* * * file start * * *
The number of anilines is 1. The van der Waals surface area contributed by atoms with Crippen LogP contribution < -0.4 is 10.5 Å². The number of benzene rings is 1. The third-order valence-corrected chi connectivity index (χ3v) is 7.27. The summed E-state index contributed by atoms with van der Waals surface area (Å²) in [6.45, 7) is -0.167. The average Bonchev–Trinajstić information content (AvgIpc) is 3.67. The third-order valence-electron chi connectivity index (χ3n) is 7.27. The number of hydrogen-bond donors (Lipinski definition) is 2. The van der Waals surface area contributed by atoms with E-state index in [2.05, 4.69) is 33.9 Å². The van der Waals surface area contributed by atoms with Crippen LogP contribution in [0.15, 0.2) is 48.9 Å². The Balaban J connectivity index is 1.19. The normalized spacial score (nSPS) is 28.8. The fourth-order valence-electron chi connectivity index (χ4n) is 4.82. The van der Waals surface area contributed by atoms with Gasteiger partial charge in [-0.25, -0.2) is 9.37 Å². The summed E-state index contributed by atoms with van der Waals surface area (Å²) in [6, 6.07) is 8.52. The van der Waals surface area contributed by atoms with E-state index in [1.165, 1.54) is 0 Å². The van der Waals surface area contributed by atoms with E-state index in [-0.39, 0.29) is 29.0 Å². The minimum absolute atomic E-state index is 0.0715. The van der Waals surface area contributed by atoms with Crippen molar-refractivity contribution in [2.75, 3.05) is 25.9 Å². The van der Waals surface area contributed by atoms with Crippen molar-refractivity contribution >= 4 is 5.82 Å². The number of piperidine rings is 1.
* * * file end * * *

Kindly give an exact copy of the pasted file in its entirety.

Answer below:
The number of anilines is 1. The van der Waals surface area contributed by atoms with Crippen LogP contribution < -0.4 is 10.5 Å². The number of benzene rings is 1. The third-order valence-corrected chi connectivity index (χ3v) is 7.27. The summed E-state index contributed by atoms with van der Waals surface area (Å²) in [6.45, 7) is -0.167. The average Bonchev–Trinajstić information content (AvgIpc) is 3.67. The third-order valence-electron chi connectivity index (χ3n) is 7.27. The number of hydrogen-bond donors (Lipinski definition) is 2. The van der Waals surface area contributed by atoms with E-state index in [2.05, 4.69) is 33.9 Å². The van der Waals surface area contributed by atoms with Crippen LogP contribution in [0.15, 0.2) is 48.9 Å². The Balaban J connectivity index is 1.19. The normalized spacial score (nSPS) is 28.8. The fourth-order valence-electron chi connectivity index (χ4n) is 4.82. The van der Waals surface area contributed by atoms with Gasteiger partial charge in [-0.25, -0.2) is 9.37 Å². The summed E-state index contributed by atoms with van der Waals surface area (Å²) in [6, 6.07) is 8.52. The van der Waals surface area contributed by atoms with E-state index in [1.165, 1.54) is 0 Å². The van der Waals surface area contributed by atoms with E-state index in [-0.39, 0.29) is 29.0 Å². The minimum absolute atomic E-state index is 0.0715. The van der Waals surface area contributed by atoms with Crippen molar-refractivity contribution in [2.75, 3.05) is 25.9 Å². The van der Waals surface area contributed by atoms with Crippen molar-refractivity contribution >= 4 is 5.82 Å². The number of piperidine rings is 1.